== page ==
Researchers have discovered that cherries, particularly the tart variety like Montmorency, help the body produce melatonin, so they could also a useful addition to the insomnia shopping list.
Get your vitamins
Following on from the importance of tryptophan, B vitamins have a role to play because they are involved in the biological processes involving tryptophan, serotonin and melatonin.
So eating animal proteins, oats, nuts, avocados, bananas (they just keep cropping up!), green vegetables, wholegrains and yeast extract might be worth considering.
It’s also important to get enough vitamins D and C.
Foods that are good for getting vitamin C include dark leafy greens, broccoli, kiwifruit, berries, citrus fruits, tomatoes, peas, and papayas.
On the other hand vitamin D doesn’t really come from food and the best source is getting sufficient exposure to daylight and, if possible, sunshine.
It’s important to stay hydrated by drinking enough plain water. It might not stop you falling asleep, but dehydration can result in lower quality sleep and feeling sleepy the next day.
But interestingly, the researchers emphasize the importance of drinking plain water as opposed to other liquids.
If you’re also thinking of having a nightcap before bed then you might be interested in reading our article on does alcohol help you sleep.
What food should you avoid before sleep?
You probably noticed that everything listed so far is fairly healthy food. There’s no high sugar content food listed and this is the key really.
Try to avoid food which is processed – think brown rice, pasta or brown bread instead of white bread. Stay away from sweet treats and snacks.
Very spicy food is also good to avoid late in the evening.
The closer it gets to bedtime, the lighter your evening meal should be. If you live in a country where the main meal of the day is lunch, or in the afternoon, then you’re doing the right thing where sleep is concerned.
For those people used to dinner being the big meal, try to keep it a minimum of 2-3 hours before bed time – more if possible. If you have to eat late, keep it light.
Here it’s not just about the type of food. A big meal just before bed may well increase your body temperature as your body works hard to digest the food. But this is the time in your Circadian rhythm when your body temperature should be reducing before you go to sleep.
Yes we all know that a big meal at anytime can often make you feel sleepy. However, even if you then nod off, do you find yourself waking up soon after and find it’s difficult to get to sleep again? I certainly do.
High fat diets bad for sleep
Virtually any health publication will tell you that a high fat diet is bad for you. The usual reasons quoted are related to weight gain or bad cholesterol and the consequent increased risk of health problems, such as diabetes and heart attacks.
Research published in April 2016 in the Nutrients Journal has again shown that high fat diets can also have detrimental effects on your sleep. Researchers from the University of Adelaide looked at the eating habits and sleep of 1,815 men in Australia over a 1 year period.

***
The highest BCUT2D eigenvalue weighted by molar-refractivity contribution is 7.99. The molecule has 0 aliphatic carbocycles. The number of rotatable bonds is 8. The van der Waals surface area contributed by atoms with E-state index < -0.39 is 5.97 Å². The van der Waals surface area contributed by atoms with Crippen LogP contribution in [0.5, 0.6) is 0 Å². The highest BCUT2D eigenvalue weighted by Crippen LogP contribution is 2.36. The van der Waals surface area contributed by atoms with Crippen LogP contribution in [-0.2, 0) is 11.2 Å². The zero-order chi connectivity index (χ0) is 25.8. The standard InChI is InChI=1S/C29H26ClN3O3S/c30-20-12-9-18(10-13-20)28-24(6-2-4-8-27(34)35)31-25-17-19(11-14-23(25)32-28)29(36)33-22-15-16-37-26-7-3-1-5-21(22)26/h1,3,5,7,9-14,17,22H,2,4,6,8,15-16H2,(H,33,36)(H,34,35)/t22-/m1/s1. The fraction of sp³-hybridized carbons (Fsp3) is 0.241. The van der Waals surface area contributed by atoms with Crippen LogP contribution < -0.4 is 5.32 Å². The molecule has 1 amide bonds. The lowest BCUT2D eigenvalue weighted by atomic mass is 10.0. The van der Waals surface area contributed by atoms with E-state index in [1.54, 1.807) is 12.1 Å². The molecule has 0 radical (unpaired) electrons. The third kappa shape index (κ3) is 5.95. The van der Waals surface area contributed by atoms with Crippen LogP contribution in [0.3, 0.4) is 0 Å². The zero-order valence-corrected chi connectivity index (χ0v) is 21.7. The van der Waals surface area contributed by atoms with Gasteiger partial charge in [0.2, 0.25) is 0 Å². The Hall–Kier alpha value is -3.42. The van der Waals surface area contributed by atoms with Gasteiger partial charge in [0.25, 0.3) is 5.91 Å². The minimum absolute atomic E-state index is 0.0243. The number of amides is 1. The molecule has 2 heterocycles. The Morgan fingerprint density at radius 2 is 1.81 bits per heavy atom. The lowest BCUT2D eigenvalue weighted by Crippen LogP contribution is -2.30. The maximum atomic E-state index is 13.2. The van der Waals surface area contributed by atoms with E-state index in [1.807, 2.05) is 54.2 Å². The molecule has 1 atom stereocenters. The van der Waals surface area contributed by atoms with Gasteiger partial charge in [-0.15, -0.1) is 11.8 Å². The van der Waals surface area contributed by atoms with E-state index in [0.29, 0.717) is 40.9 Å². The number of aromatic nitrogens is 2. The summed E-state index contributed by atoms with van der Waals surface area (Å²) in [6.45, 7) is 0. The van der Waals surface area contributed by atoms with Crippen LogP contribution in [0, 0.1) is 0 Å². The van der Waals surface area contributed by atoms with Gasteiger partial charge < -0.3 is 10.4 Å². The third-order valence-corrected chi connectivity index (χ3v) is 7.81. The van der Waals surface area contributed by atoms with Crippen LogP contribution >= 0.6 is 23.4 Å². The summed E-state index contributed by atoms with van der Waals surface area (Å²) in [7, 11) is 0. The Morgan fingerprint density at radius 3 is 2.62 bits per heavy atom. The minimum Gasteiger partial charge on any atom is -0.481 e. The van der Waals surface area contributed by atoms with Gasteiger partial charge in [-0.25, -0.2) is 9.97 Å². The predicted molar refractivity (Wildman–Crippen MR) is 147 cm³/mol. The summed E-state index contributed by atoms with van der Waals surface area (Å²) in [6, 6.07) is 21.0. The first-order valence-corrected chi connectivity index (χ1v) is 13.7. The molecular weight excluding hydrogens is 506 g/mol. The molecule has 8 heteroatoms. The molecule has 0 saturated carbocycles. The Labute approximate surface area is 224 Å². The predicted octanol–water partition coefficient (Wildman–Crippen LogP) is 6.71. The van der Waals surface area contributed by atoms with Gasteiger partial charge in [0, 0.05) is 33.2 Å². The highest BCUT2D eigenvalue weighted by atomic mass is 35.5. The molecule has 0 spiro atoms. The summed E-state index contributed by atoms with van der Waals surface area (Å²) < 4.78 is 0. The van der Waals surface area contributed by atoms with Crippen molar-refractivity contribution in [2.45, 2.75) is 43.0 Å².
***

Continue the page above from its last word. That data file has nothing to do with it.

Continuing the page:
They found that those with a high fat diet suffered from two common problems:
- More daytime sleepiness.
- A significantly higher probability of having sleep apnea.
They also found that these increased risks weren’t directly associated with having a higher body-mass index. This suggests that the high fat intake itself may be the problem, rather than weight gain.
The researchers concluded that the high fat diet may interfere with your internal body clock, resulting in disruption to sleep.
What are good bed time snacks?
Of all the types of food listed above, not many immediately spring to mind as good bed time snacks. Unless you’re a body builder in which case a can of tuna on toast if often mentioned as a good bedtime snack.
Some examples of good bed time snacks would include: a bowl of cereal (low sugar), a banana, cottage cheese on toast, a handful of nuts, a yogurt or a peanut butter sandwich.
You should try to eat at a stable and sensible rate throughout the day. If you eat too much before bed then that can keep you awake. But if you go to bed feeling hungry, that can also stop you from falling asleep easily.
Try to keep your blood sugar balanced and steady throughout the day. Sugar spikes are not helpful for falling asleep. So a bar of chocolate in front of the television just before bed might be appealing, but for many it can result in a long wait to fall asleep.
You might also like to think about having a soothing drink before bed, which could help you relax.
So although there’s no miracle wonder food that can cure insomnia, if you stick to a normal healthy and balanced diet you may well find it can make a big difference.
I suggest that you try not to eat heavy, sugary, spicy or very fatty food before going to bed. If you do feel like a light snack before going to sleep, there’s nothing wrong with that.
You could try picking something from the food discussed in this article and use your imagination to come up with a good light snack.
For many people it might well be a matter of trial and error. You could try keeping a sleep log or use a sleep tracker to see what works for you.
I’d be interested to hear if you’ve found any specific food that helps you sleep or indeed stopped you sleeping. Please feel free to share your experiences with others by adding any personal tips you have in the comments box.